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The Effects of Sperm Competition on Variability in Male Reproductive Success: Some Preliminary Analyses
P. L. Schwagmeyer, Kathy Ann Coggins and Timothy C. Lamey
The American Naturalist
Vol. 130, No. 4 (Oct., 1987), pp. 485-492
Stable URL: http://www.jstor.org/stable/2461699
Page Count: 8
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Computer simulations were used to explore the influence of sperm- competition outcomes on variability in male reproductive success. The results indicate that in polygynous mating systems, sperm competition per se does not necessarily affect variation in male reproductive success. Specifically, when all matings by males confer equal opportunities for fertilization, variability in reproductive success is unchanged by the routine occurrence of sperm competition. By contrast, sperm competition that results in fertilization skewed toward either the first or last male to copulate is capable of magnifying variability in male reproductive success. This effect may be limited to situations in which a correspondence exists between the number of mates acquired by individual males and the proportion of those matings that are of the advantageous type, that is, to situations in which males having high success in precopulatory competition also tend to prevail in sperm competition.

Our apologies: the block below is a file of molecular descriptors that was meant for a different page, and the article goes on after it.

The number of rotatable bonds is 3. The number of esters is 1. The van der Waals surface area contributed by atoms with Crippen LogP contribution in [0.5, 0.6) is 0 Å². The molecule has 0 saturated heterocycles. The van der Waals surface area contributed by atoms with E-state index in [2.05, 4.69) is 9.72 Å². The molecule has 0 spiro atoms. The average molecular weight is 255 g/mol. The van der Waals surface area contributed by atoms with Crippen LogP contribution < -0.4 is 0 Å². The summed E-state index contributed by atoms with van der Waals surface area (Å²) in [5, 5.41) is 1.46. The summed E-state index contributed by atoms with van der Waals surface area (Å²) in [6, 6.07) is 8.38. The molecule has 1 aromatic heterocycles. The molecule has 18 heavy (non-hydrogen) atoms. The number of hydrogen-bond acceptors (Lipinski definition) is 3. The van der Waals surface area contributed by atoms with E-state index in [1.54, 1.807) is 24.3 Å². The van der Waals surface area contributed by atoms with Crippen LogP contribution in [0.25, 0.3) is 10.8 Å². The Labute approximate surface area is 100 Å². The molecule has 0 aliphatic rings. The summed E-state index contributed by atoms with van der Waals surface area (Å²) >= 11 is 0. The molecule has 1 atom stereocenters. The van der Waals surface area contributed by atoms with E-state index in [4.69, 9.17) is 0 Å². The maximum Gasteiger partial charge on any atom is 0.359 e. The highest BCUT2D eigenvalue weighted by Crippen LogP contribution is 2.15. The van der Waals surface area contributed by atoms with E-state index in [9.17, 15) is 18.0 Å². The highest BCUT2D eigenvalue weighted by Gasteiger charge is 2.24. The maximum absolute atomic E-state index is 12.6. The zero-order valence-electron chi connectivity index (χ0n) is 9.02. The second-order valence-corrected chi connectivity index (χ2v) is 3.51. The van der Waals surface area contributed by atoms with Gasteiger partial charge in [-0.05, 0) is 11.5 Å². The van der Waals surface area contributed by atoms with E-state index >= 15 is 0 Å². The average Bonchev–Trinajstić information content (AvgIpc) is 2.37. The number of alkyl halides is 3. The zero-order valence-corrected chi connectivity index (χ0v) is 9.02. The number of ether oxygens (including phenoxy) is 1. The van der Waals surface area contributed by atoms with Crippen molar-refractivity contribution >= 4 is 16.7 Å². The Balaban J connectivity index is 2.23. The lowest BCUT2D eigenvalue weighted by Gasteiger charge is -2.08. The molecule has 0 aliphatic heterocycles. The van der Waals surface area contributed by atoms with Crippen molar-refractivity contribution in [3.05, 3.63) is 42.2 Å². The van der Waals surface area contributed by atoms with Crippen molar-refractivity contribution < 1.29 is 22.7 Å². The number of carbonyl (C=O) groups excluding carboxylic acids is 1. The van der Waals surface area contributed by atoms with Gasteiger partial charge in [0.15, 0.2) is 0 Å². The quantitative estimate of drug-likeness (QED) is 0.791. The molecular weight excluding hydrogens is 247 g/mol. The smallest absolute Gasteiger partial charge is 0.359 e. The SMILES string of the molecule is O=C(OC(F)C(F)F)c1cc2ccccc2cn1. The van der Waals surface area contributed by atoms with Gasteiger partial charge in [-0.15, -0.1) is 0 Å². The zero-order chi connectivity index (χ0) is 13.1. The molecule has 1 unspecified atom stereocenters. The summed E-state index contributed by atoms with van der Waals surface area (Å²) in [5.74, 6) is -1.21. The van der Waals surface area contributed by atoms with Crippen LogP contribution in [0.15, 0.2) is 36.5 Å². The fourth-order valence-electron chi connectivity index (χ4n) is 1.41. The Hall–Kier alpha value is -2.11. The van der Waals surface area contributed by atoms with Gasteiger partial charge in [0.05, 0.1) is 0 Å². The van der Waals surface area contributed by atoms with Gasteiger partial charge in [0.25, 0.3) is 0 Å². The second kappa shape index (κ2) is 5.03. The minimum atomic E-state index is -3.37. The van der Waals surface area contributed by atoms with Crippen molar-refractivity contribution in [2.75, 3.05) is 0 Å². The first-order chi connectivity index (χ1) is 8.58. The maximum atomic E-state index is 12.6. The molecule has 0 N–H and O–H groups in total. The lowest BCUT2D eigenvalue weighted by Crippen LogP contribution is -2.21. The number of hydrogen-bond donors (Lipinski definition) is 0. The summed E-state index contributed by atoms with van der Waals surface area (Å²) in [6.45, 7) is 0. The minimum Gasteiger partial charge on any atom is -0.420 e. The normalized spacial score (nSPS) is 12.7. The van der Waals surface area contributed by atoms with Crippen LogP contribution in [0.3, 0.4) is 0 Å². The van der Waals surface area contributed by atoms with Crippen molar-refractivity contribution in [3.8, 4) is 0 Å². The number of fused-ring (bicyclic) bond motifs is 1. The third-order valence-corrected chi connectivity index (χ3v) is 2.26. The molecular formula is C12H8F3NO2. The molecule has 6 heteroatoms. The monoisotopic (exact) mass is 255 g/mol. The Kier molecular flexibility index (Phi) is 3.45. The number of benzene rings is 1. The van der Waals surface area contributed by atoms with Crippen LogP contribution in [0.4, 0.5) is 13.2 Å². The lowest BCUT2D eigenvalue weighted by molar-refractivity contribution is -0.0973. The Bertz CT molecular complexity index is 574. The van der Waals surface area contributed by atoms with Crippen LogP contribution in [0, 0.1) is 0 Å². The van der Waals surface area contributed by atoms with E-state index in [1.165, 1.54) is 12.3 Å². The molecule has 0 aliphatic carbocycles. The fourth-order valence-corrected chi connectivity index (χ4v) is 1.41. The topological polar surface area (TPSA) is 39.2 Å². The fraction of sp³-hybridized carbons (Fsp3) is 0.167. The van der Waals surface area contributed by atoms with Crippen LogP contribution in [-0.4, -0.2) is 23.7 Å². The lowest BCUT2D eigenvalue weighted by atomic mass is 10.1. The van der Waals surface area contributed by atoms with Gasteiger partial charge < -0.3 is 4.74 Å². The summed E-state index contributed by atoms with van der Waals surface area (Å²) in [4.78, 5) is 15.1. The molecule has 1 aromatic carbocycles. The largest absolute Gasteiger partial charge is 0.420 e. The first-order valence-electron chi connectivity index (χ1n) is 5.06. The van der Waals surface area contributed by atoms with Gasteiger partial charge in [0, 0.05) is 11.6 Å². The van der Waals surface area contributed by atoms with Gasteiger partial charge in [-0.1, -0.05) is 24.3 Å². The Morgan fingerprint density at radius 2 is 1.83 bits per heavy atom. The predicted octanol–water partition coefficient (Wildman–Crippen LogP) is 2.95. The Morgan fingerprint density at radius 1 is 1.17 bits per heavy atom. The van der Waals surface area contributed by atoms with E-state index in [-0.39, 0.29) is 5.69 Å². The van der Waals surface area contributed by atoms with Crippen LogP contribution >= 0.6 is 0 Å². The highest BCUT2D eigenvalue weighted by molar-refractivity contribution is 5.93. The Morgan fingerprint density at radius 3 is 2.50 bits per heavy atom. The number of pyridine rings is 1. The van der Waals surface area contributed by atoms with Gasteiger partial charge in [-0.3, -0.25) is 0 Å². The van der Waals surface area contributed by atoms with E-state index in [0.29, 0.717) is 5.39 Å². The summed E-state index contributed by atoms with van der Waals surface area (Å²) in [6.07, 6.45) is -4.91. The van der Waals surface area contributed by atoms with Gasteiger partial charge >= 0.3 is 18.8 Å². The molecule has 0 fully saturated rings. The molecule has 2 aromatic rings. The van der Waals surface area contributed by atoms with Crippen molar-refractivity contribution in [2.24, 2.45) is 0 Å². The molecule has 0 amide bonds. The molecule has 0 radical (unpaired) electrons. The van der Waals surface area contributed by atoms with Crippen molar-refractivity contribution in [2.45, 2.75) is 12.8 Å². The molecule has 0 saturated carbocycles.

The American Naturalist © 1987 The University of Chicago Press